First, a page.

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UAS Standards Being Developed by ASTM

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As the skies become more crowded, UAS standards will help integrate unmanned aircraft into the National Airspace System (NAS) — and even to operate beyond visual line of sight.

By: Jack Maxwell in ASTM SN Online.

Package delivery. Infrastructure inspection. Traffic management. Search and rescue operations. And someday — cue “The Jetsons” theme song — maybe even your own trips around town. When it comes to unmanned aircraft systems (UAS), the sky is most emphatically not the limit. It’s the starting point for a new world
of exciting possibilities.

Tasks like those listed here (and many more) could become simpler thanks to the speed, flexibility, and birds-eye perspective provided by UAS. And in fact, “someday” is right around the corner. From Amazon and Walmart to utilities and emergency-response teams, organizations have been exploring the potential of drones for years, and in some cases, have already begun using them in limited pilot programs.

However, a number of interrelated issues need to be resolved before this technology can realize its full potential, including digital identification protocols for unmanned aircraft, real-time coordination between UAS service supplier and traffic management systems, and the ability to safely operate unmanned aircraft remotely.

Part of ASTM International’s committee on unmanned aircraft systems (F38), the subcommittee on flight operations (F38.02) is working on several key standards that will help address these concerns.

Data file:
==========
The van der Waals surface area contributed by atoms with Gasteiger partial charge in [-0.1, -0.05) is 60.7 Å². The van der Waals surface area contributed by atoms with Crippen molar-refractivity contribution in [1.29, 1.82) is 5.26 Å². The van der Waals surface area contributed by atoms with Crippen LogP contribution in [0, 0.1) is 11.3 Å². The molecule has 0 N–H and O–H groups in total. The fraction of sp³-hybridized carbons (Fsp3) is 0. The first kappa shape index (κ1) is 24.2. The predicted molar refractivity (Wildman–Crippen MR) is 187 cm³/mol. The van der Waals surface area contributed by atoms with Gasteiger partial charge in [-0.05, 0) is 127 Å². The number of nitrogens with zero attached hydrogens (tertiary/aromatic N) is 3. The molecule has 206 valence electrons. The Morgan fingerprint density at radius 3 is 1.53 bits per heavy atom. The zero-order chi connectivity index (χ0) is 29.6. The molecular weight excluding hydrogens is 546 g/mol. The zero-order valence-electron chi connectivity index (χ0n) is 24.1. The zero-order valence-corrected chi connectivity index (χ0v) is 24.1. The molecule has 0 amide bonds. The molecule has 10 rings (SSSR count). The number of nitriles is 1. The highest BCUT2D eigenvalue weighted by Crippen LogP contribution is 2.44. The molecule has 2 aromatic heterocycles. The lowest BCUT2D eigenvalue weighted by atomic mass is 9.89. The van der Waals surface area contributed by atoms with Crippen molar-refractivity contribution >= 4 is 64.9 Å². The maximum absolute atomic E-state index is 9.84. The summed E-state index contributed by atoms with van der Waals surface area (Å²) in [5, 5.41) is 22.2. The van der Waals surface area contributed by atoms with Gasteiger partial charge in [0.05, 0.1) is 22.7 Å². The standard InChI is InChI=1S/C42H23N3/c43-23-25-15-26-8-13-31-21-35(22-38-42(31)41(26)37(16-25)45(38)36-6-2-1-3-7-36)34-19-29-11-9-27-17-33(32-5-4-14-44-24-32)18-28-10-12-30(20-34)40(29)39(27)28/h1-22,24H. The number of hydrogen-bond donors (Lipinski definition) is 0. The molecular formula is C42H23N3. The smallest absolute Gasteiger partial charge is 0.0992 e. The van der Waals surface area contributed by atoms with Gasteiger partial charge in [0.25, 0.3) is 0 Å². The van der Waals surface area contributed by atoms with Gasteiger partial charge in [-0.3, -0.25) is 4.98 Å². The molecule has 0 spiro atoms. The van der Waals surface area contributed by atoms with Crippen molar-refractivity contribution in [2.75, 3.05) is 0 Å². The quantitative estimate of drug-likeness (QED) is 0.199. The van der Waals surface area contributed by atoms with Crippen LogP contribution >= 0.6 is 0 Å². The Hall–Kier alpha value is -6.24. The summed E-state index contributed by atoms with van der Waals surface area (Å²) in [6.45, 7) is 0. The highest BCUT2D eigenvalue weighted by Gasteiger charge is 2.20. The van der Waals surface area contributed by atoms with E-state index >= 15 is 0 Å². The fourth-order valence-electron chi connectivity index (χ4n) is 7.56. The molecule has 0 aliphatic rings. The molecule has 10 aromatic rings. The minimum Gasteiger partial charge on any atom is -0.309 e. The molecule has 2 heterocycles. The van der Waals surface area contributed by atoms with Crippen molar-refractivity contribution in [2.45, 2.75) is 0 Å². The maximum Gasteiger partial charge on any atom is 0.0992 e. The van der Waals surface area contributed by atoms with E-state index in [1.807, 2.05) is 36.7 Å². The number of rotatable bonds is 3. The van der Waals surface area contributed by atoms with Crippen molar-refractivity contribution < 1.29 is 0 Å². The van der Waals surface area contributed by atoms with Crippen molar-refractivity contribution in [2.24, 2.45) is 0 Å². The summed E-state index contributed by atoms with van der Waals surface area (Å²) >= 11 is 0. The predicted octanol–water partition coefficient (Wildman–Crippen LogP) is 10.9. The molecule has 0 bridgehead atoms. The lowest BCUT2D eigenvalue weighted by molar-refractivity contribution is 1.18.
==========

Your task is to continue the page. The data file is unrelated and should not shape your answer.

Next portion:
Crowded Skies

As implementation of UAS initiatives continues to expand, a tipping point will eventually be reached at which there are more aircraft in the sky operating without pilots than with them. Some of F38’s most important work is in the area of inter-system communication and digital-visibility standards that are designed to maintain a safe aerial environment.

“If you look at traditional air-traffic management, the people in the control tower are monitoring all the traffic and providing separation services,” says Amit Ganjoo, founder and president of ANRA Technologies and a member of the subcommittee on flight operations. “That was fine for crewed or legacy manned aviation, but when you move to the uncrewed world, the scale is different. Currently, you have around 10,000 aircraft in the sky at a given time. When you move to an uncrewed world, you’ll eventually have hundreds of thousands, if not millions, in the sky.”

For the complete article on UAS standards CLICK HERE.

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